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Liberal threat to broader public sector remains vague

Last week Dalton McGuinty hinted that he would bring in legislation affecting collective bargaining across the public sector and now the Globe and Mail reports the government "plans to introduce legislation that would freeze wages for all workers who bargain collectively in the public sector."

The government has been reasonably clear that it will legislate if its goals are not met in a given round of collective bargaining, but now they are edging into the idea that the legislation will be across the broader public sector, not just legislation for specific bargaining groups.  

“My sense is we’ll be talking about something that is more holistic in nature, more across the board,” McGuinty said. 


Broader based legislation attacking collective bargaining has long been advocated by Tim Hudak and the PCs.  But up until now, the Liberals have shied away from this, possibly out of concern that such legislation will fall afoul of the constitution.  The advantage of broader based legislation for the Liberals and the PCs is that it will allow them to move pass this ugly period more quickly and give workers fewer opportunities to organize and fight back.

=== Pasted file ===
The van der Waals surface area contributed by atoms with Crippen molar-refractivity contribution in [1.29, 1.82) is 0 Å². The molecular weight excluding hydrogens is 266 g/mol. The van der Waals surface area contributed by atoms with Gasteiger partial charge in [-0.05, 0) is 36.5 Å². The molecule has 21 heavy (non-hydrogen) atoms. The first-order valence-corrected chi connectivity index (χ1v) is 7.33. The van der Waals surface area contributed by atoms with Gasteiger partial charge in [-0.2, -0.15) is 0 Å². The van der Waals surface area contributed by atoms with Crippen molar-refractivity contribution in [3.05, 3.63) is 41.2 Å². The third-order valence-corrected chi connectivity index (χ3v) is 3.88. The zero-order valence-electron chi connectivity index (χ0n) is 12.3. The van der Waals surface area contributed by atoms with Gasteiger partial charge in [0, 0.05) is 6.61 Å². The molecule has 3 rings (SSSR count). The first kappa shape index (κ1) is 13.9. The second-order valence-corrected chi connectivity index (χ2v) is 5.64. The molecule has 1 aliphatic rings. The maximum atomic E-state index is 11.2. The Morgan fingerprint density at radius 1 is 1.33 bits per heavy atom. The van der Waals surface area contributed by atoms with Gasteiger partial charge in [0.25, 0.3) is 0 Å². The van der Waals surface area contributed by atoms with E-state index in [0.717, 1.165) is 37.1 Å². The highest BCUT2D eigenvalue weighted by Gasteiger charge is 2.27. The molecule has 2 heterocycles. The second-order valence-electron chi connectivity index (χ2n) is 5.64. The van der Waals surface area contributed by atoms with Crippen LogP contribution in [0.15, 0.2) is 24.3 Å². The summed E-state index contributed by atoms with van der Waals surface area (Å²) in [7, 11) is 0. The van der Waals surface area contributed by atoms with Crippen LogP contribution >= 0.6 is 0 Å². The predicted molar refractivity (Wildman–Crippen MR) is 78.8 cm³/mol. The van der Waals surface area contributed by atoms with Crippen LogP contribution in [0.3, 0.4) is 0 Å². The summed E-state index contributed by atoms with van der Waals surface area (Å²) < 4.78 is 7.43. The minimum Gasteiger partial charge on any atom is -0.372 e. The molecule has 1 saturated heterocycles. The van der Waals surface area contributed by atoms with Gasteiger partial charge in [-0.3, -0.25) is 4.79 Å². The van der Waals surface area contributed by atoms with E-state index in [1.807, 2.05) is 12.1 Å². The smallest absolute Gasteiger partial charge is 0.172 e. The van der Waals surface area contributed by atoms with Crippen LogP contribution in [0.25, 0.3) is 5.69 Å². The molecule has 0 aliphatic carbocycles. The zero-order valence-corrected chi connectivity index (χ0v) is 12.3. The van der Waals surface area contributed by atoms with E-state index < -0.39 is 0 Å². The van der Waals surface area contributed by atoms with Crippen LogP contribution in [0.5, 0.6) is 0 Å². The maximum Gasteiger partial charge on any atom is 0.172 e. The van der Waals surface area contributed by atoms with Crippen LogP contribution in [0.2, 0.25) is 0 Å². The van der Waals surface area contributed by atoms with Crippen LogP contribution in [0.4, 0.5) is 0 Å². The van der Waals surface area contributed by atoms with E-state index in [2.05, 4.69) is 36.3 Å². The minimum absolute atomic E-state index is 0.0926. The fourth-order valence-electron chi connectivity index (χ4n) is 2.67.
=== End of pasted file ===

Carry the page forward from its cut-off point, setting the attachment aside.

McGuinty however is not yet ruling out more negotiations. 

Finance Minister Dwight Duncan added, "the government will not attempt to re-open any agreements, but employees may be forced to forego future wage increases... If somebody in an agreement didn’t follow the government’s instructions in my July letter, we may not make it retroactive but we may make it apply to the next round of bargaining.”

“We have to be fair,” Mr. Duncan said. “We have to treat people equally across the broader public sectors."

It's not clear if the government will try to impose concessions comparable to those imposed on school board workers, or if it will look to other freely negotiated provincial settlements.  

(The government has tried to label the contract concessions it is imposing on school board workers a 'wage freeze' and the business-owned media has often gone along with that framing of the concessions, so a Liberal / PC 'wage freeze' may well mean concessions.)

For her part, NDP leader Andrea Horwath told the Globe, “Mere weeks ago the government denounced a Conservative plan for an ‘unconstitutional wage scheme’ that would ‘cost families billions
’.  I just want to know when the Premier changed his mind."

The PCs have joined with the Liberals in imposing legislation on teachers and school board workers, so they may well come together for future legislation as well.  

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